Writing

Call for Papers: Visualizing the Past

James Torget, by way of my inbox:

I wanted to touch base to let you know about a workshop that we’re putting together out here at the University of Richmond.  Basically, UR (with James Madison University) will be hosting a workshop this spring focused on how scholars can create visualizations of historical data and how we can better share our data across the Internet.  To that end, we are looking for people working on these questions who would be interested in participating in an NEH-sponsored workshop.

We are seeking proposals for presentations at the workshop, and participants for our in-depth discussions.  The workshop is scheduled for February 20-21, 2009 at the University of Richmond.  We are asking that people submit their proposals by December 15, and we will extend invitations for participation by December 31, 2008. Detailed information can be found at: http://dsl.richmond.edu/workshop/

Thursday, November 27, 2008 | inbox, opportunities  
Book

Visualizing Data Book CoverVisualizing Data is my book about computational information design. It covers the path from raw data to how we understand it, detailing how to begin with a set of numbers and produce images or software that lets you view and interact with information. Unlike nearly all books in this field, it is a hands-on guide intended for people who want to learn how to actually build a data visualization.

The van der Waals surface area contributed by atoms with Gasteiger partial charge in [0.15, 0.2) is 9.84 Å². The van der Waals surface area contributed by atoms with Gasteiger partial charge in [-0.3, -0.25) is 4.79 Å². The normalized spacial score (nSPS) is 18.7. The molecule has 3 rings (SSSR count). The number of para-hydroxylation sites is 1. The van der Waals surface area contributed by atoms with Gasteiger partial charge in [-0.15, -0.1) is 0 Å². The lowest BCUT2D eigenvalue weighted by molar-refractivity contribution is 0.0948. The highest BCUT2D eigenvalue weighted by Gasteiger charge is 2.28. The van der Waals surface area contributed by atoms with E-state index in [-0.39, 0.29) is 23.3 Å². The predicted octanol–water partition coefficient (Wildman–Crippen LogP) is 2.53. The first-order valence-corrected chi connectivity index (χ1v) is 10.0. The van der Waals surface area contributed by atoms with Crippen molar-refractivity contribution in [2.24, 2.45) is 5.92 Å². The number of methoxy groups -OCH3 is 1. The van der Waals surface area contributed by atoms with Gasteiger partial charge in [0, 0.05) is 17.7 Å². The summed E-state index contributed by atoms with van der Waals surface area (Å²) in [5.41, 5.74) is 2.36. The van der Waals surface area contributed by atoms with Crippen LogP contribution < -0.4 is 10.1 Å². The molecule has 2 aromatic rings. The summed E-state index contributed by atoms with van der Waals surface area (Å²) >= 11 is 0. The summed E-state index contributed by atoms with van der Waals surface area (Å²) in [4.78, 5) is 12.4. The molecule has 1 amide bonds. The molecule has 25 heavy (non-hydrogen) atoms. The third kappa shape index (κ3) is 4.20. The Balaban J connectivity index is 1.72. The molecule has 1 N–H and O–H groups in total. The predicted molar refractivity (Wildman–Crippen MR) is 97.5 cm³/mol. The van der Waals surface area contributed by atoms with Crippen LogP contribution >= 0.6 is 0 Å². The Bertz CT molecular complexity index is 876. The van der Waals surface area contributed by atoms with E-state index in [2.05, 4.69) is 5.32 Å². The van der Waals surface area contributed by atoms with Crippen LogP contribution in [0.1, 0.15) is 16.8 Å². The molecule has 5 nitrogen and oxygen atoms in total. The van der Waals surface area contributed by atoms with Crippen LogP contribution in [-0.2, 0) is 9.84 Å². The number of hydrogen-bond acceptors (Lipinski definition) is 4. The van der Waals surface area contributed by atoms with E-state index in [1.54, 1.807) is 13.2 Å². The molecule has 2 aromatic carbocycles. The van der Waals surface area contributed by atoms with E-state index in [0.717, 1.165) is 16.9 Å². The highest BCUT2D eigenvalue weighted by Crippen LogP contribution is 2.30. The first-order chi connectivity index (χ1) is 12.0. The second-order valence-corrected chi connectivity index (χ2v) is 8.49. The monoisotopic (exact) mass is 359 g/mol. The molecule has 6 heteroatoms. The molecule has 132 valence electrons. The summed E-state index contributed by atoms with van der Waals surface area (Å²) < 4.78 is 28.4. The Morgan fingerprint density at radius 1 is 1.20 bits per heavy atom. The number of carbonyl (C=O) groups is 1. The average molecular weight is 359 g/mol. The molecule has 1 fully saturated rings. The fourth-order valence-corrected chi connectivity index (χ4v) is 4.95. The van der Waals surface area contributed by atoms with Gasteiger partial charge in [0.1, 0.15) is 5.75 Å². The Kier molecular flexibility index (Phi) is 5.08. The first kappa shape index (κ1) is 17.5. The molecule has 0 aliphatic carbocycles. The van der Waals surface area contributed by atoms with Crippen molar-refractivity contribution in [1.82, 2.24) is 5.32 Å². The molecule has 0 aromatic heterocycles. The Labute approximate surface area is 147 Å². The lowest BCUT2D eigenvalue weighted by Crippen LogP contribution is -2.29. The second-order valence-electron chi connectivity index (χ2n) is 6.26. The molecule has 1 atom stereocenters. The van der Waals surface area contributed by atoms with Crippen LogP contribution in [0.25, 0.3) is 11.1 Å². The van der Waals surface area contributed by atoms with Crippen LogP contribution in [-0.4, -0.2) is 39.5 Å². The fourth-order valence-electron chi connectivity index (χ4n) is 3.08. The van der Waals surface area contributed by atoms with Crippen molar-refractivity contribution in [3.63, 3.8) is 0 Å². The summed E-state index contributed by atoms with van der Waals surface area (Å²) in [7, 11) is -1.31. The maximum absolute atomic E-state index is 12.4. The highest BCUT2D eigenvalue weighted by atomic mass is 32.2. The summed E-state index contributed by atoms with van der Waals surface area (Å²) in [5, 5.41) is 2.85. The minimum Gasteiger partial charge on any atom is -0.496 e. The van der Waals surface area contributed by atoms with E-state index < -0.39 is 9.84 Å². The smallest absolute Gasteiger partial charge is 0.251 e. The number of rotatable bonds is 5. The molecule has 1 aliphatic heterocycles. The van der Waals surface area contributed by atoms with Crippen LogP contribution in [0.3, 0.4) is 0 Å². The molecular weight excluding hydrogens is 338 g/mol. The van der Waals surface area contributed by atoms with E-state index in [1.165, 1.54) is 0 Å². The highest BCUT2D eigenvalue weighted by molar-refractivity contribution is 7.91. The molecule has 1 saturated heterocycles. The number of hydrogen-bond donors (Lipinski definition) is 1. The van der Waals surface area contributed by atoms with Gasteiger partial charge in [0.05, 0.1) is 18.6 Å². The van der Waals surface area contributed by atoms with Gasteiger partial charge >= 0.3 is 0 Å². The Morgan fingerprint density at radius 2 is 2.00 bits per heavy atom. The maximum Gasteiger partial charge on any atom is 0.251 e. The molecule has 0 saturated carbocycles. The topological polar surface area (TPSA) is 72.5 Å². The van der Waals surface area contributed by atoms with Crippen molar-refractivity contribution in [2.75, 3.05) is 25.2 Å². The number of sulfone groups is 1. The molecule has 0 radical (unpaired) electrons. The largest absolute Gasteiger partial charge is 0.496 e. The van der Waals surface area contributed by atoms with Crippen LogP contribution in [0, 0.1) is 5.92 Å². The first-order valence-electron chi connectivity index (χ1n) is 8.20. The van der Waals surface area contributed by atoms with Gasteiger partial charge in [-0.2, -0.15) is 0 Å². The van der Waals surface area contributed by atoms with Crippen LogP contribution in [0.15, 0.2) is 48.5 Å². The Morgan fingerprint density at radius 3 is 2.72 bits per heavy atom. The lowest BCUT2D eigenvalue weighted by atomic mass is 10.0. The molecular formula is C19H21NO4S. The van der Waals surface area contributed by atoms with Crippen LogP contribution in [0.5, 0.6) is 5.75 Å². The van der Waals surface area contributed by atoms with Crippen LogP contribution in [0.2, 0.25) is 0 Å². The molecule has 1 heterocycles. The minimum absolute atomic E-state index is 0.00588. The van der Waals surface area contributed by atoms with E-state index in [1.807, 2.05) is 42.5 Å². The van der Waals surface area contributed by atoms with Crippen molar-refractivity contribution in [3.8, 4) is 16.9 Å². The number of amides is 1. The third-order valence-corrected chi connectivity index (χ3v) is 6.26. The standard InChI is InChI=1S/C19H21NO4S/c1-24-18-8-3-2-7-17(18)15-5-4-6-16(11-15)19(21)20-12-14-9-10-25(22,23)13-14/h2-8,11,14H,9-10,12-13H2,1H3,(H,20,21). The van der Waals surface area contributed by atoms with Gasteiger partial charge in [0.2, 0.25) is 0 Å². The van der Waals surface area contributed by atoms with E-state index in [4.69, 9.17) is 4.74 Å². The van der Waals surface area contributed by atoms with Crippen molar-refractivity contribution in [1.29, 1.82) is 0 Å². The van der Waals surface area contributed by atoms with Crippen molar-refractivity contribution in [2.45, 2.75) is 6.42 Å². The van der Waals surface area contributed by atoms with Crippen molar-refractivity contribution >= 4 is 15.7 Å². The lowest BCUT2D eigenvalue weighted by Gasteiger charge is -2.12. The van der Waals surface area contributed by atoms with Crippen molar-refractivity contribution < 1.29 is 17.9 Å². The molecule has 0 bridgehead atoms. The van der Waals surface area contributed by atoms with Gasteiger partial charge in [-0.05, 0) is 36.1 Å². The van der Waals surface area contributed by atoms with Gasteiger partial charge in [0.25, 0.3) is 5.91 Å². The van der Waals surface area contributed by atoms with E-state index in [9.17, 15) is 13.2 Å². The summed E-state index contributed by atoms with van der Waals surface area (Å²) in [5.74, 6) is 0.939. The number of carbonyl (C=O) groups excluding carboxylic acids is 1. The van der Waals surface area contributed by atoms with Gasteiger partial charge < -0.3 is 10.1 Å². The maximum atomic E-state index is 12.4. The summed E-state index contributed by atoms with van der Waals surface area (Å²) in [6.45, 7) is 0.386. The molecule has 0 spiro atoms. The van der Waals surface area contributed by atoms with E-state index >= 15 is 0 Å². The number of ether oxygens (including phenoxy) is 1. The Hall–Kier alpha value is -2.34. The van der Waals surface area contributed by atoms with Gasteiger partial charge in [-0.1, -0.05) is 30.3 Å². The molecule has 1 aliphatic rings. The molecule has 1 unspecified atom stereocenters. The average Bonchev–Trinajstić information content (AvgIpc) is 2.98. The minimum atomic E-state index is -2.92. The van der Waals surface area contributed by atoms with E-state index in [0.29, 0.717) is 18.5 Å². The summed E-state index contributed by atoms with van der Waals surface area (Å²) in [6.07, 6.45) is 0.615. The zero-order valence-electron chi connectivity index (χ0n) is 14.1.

The text was published by O’Reilly in December 2007 and can be found at Amazon and elsewhere. Amazon also has an edition for the Kindle, for people who aren’t into the dead tree thing. (Proceeds from Amazon links found on this page are used to pay my web hosting bill.)

Examples for the book can be found here.

The book covers ideas found in my Ph.D. dissertation, which is basis for Chapter 1. The next chapter is an extremely brief introduction to Processing, which is used for the examples. Next is (chapter 3) is a simple mapping project to place data points on a map of the United States. Of course, the idea is not that lots of people want to visualize data for each of 50 states. Instead, it’s a jumping off point for learning how to lay out data spatially.

The chapters that follow cover six more projects, such as salary vs. performance (Chapter 5), zipdecode (Chapter 6), followed by more advanced topics dealing with trees, treemaps, hierarchies, and recursion (Chapter 7), plus graphs and networks (Chapter 8).

This site is used for follow-up code and writing about related topics.

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